Between Tangled and Frozen, Disney seems to be developing a new house style. I’m guessing they’ll keep making more unique-looking animated pictures, like Wreck It Ralph (2012), between princess movies, but, until then, it vanilla humanoids are going to be the flavor. The animators do achieve quite a bit with the characters’ limited expressive abilities, achieving broader strokes with flailing limbs in place of rubbery faces. The plain humans don’t detract from the film’s overwhelming beauty, anyway, at least not on the macro scale. The Tangled influence is obvious, but the better comparison is actually Sleeping Beauty – both feature modest character designs that serve a larger, more intricately decorated world.


Frozen is presented in 1080p, 2.39:1 (their first letterboxed movie since Atlantis if I’m remembering correctly) HD video and looks about as perfect as most big budget, CG-animated movies on HD disc. Who’s surprised? No one? Yeah, me neither. Anyway, Frozen is a very attractive movie and it looks very attractive here. Details are needle-point sharp, colors are vivid, and element differentiations are dynamic. The silkier and softer images are actually the most impressive, because they’re so clean and perfectly textured. The harsher edges are just as tight and clean, but look more stylistically ‘digital’ and, as such, I found them less attractive (all these years after Monsters Inc., snow storms still look weird in CG animation). Fine textures, like the flecks of snow that accumulate on the character’s fuzzy costumes, and complex patterns, like the ones that adorn the castle’s interiors, are tight as can be, without any notable haloes or compression effects. A lot of the film takes place in the cold whites and blues of the winter environments, but there are a number of scenes with more eclectic palettes, including lush, green country sides, lavender and gold-infused interiors, and a pastel-spotted town square. These colors are tightly constructed without any noticeable blocking effects.


Perfect CG-animated video is usually met with perfect audio and this DTS-HD Master Audio 7.1 soundtrack is no exception. This is a big and busy track that forced me to turn down my sound system more than a couple of times. It includes a number of boisterous action effects alongside a deeper, more immersive, subtle noises. The action and magic-heavy sequences have the more obvious directional effects, but simple additions, like vocals and incidental effects regularly flow throughout the channels as well. Of course, Frozen is a musical – the first of Disney’s CG movies to entirely embrace the format – and, as such, the songs require the most of the soundtrack’s attention. Composer Christophe Beck (a steady workhorse who collaborated with Bret McKenzie on The Muppets and with Joss Whedon on Once More with Feeling, the musical episode of Buffy the Vampire Slayer) and songwriters Robert Lopez & Kristen Anderson-Lopez (a husband and wife team most famous for their work on The Book of Mormon and the 2011 Winnie the Pooh) pool their efforts well to create a consistent set of themes that underline and accentuate the beautiful imagery. The pieces that feature group singing are especially impressive, spreading the vocals across the front speakers without losing the more intricate instrumentations.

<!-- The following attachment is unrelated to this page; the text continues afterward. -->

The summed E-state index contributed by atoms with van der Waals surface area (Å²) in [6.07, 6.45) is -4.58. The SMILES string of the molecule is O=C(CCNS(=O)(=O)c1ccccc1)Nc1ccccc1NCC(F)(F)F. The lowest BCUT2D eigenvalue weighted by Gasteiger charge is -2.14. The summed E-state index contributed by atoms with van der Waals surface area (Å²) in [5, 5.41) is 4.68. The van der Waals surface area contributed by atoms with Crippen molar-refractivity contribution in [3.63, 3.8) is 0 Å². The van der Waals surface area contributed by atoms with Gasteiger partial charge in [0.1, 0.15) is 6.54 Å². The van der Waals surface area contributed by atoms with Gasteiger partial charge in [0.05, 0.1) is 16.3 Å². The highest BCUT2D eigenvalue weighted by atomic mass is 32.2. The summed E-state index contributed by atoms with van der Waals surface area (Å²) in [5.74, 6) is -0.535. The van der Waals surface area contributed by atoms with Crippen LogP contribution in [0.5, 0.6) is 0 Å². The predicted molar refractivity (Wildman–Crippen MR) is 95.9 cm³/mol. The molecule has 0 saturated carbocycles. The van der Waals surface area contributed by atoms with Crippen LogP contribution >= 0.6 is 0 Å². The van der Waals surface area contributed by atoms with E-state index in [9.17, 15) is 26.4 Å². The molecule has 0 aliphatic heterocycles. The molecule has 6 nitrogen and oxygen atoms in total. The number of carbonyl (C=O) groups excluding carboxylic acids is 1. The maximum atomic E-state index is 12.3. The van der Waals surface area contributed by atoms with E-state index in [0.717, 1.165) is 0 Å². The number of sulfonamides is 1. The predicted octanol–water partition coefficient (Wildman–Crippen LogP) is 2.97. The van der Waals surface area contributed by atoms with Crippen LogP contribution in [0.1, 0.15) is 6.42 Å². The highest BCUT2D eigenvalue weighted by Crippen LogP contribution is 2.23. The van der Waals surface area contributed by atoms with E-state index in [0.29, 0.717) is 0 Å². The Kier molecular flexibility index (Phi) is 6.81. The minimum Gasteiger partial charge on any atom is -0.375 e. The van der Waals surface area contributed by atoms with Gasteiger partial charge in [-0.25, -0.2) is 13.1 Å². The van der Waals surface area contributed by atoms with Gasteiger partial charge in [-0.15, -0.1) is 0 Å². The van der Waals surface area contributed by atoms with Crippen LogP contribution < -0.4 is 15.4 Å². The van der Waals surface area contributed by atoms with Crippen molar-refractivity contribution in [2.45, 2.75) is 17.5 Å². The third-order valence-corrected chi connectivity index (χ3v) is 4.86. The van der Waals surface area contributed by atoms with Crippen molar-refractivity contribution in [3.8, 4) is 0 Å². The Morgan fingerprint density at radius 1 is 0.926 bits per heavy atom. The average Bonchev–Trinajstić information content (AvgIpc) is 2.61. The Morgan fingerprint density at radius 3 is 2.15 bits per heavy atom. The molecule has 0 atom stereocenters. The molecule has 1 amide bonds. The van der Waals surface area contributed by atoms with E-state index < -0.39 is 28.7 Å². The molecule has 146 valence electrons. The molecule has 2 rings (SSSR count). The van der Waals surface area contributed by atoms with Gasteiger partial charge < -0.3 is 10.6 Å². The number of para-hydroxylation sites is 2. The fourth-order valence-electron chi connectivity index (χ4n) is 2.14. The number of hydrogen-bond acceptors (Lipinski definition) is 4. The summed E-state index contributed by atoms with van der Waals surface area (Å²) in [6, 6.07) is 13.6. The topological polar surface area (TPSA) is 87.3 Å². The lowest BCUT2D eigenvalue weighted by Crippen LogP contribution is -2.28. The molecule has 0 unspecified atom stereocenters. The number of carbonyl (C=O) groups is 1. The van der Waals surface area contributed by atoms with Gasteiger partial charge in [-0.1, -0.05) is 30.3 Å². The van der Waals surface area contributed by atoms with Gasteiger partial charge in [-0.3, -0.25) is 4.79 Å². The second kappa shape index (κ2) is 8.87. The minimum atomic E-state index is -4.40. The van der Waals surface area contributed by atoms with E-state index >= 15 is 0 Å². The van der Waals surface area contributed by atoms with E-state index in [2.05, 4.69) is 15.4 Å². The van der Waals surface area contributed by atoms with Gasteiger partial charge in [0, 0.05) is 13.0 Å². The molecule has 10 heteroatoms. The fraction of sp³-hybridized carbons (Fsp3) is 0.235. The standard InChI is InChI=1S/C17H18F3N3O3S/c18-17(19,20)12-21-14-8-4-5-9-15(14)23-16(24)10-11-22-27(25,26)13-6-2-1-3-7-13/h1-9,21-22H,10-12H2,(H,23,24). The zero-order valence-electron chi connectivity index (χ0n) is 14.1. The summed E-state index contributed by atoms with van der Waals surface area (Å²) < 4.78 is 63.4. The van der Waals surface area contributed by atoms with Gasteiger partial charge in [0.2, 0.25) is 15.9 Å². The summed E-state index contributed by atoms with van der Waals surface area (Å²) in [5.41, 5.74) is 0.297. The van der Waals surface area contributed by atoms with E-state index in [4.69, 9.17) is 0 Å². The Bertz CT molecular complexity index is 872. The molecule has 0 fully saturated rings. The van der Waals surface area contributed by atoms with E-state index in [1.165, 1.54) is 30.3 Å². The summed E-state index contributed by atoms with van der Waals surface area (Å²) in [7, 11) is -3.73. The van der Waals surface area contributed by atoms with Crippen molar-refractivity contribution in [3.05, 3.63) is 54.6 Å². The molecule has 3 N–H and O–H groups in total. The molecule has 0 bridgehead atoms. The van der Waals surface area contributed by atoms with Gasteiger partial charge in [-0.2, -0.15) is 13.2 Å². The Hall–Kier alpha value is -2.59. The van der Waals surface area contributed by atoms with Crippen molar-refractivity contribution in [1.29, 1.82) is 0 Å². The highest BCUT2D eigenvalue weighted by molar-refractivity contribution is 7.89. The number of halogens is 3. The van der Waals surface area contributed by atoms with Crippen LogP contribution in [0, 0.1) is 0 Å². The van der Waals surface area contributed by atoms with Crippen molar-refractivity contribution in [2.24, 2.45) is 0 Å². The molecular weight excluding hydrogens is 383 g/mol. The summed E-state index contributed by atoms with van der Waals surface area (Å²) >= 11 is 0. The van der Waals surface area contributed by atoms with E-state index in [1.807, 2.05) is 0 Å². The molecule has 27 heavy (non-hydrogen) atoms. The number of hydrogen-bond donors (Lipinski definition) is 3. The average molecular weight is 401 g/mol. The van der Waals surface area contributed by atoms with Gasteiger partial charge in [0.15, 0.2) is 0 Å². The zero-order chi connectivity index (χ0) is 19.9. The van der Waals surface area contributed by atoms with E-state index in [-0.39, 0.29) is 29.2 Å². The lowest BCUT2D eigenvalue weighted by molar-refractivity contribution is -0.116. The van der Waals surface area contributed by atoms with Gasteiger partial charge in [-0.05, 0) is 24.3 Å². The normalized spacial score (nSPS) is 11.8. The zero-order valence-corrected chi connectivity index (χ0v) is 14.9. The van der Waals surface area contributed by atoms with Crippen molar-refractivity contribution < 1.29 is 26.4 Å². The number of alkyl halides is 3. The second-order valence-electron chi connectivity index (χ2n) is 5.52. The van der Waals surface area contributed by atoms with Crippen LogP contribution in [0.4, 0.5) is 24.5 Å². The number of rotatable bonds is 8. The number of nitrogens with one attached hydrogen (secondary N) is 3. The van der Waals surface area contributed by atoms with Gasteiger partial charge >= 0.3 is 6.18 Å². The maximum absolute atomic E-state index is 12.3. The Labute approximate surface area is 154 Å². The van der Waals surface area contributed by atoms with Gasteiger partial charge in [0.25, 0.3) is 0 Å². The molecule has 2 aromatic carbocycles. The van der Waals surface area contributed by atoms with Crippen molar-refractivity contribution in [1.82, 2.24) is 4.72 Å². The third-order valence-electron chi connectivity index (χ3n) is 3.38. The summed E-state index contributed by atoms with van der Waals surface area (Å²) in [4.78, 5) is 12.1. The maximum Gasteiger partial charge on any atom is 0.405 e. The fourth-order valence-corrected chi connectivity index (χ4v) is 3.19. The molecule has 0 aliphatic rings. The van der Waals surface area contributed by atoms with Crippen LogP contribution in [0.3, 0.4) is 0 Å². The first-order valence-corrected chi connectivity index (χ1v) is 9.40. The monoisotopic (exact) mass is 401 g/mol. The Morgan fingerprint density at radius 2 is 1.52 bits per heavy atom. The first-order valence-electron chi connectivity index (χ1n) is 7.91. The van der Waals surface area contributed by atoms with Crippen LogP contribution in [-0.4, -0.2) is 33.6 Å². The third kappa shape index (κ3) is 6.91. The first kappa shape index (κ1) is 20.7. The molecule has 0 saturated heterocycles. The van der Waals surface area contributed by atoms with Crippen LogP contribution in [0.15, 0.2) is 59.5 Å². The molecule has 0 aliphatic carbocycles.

• Get A Horse (6:00, HD) – The animated short that preceded Frozen in theaters. It’s a clever (slightly dirty) meta toon where old school, black & white Disney characters are tossed out of the screen and into the theatrical audience. I’m guessing it worked better in 3D, but it’s still awfully cute in 3D. The sound design is fantastic.

  • The Making Of Frozen (3:20, HD) – A musical short where the cast and crew sing about making the movie without actually telling us anything (that’s the joke).

  • D’frosted: Disney’s Journey From Hans Christian Andersen to Frozen (7:30, HD) – A look at the film’s origins at the studio (including the Andersen biopic and a plan for a ride) and Disney’s history with fairytale films.

  • Four deleted/alternate scenes, including introductions by Buck and Lee (6:50, HD)

  • ’Let It Go’ music videos (15:40, HD) – Including English (by Demi Lovato), Spanish, Italian (both by Martina Stoessel), and Malaysian (Marsha Milan) versions of the song.

  • Teaser trailer

  • Trailers for other Disney releases

The images on this page are taken from the BD and sized for the page. Full-sized versions can (currently) only be accessed by right-clicking/ctrl-clicking the images and opening them in a new window/tab. Note that there will be some JPG compression.